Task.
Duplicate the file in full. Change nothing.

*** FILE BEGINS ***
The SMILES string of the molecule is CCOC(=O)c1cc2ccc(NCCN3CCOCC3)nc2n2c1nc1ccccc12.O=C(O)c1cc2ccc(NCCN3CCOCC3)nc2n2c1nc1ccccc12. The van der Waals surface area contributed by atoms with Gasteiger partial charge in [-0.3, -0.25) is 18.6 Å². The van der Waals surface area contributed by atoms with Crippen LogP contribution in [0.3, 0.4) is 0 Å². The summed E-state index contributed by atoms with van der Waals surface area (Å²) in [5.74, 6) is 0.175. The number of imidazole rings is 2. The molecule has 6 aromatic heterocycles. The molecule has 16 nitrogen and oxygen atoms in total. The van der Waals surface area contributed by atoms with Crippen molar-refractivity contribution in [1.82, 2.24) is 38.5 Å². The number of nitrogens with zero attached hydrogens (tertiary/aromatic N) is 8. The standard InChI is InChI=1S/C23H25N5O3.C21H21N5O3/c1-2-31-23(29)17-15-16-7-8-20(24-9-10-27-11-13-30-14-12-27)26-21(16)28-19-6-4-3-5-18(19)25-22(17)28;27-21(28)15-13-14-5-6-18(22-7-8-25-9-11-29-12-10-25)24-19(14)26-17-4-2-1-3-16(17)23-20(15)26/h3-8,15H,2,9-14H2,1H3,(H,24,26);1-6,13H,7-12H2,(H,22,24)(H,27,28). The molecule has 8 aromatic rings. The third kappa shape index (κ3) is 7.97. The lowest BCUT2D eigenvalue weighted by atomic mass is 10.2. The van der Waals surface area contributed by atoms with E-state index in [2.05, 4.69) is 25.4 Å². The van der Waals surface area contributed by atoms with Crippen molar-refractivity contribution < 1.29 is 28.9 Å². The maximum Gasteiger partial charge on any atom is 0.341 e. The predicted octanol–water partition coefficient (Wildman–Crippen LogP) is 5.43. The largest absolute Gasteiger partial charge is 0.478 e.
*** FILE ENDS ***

The SMILES string of the molecule is CCOC(=O)c1cc2ccc(NCCN3CCOCC3)nc2n2c1nc1ccccc12.O=C(O)c1cc2ccc(NCCN3CCOCC3)nc2n2c1nc1ccccc12. The van der Waals surface area contributed by atoms with Gasteiger partial charge in [-0.3, -0.25) is 18.6 Å². The van der Waals surface area contributed by atoms with Crippen LogP contribution in [0.3, 0.4) is 0 Å². The summed E-state index contributed by atoms with van der Waals surface area (Å²) in [5.74, 6) is 0.175. The number of imidazole rings is 2. The molecule has 6 aromatic heterocycles. The molecule has 16 nitrogen and oxygen atoms in total. The van der Waals surface area contributed by atoms with Crippen molar-refractivity contribution in [1.82, 2.24) is 38.5 Å². The number of nitrogens with zero attached hydrogens (tertiary/aromatic N) is 8. The standard InChI is InChI=1S/C23H25N5O3.C21H21N5O3/c1-2-31-23(29)17-15-16-7-8-20(24-9-10-27-11-13-30-14-12-27)26-21(16)28-19-6-4-3-5-18(19)25-22(17)28;27-21(28)15-13-14-5-6-18(22-7-8-25-9-11-29-12-10-25)24-19(14)26-17-4-2-1-3-16(17)23-20(15)26/h3-8,15H,2,9-14H2,1H3,(H,24,26);1-6,13H,7-12H2,(H,22,24)(H,27,28). The molecule has 8 aromatic rings. The third kappa shape index (κ3) is 7.97. The lowest BCUT2D eigenvalue weighted by atomic mass is 10.2. The van der Waals surface area contributed by atoms with E-state index in [2.05, 4.69) is 25.4 Å². The van der Waals surface area contributed by atoms with Crippen molar-refractivity contribution < 1.29 is 28.9 Å². The maximum Gasteiger partial charge on any atom is 0.341 e. The predicted octanol–water partition coefficient (Wildman–Crippen LogP) is 5.43. The largest absolute Gasteiger partial charge is 0.478 e.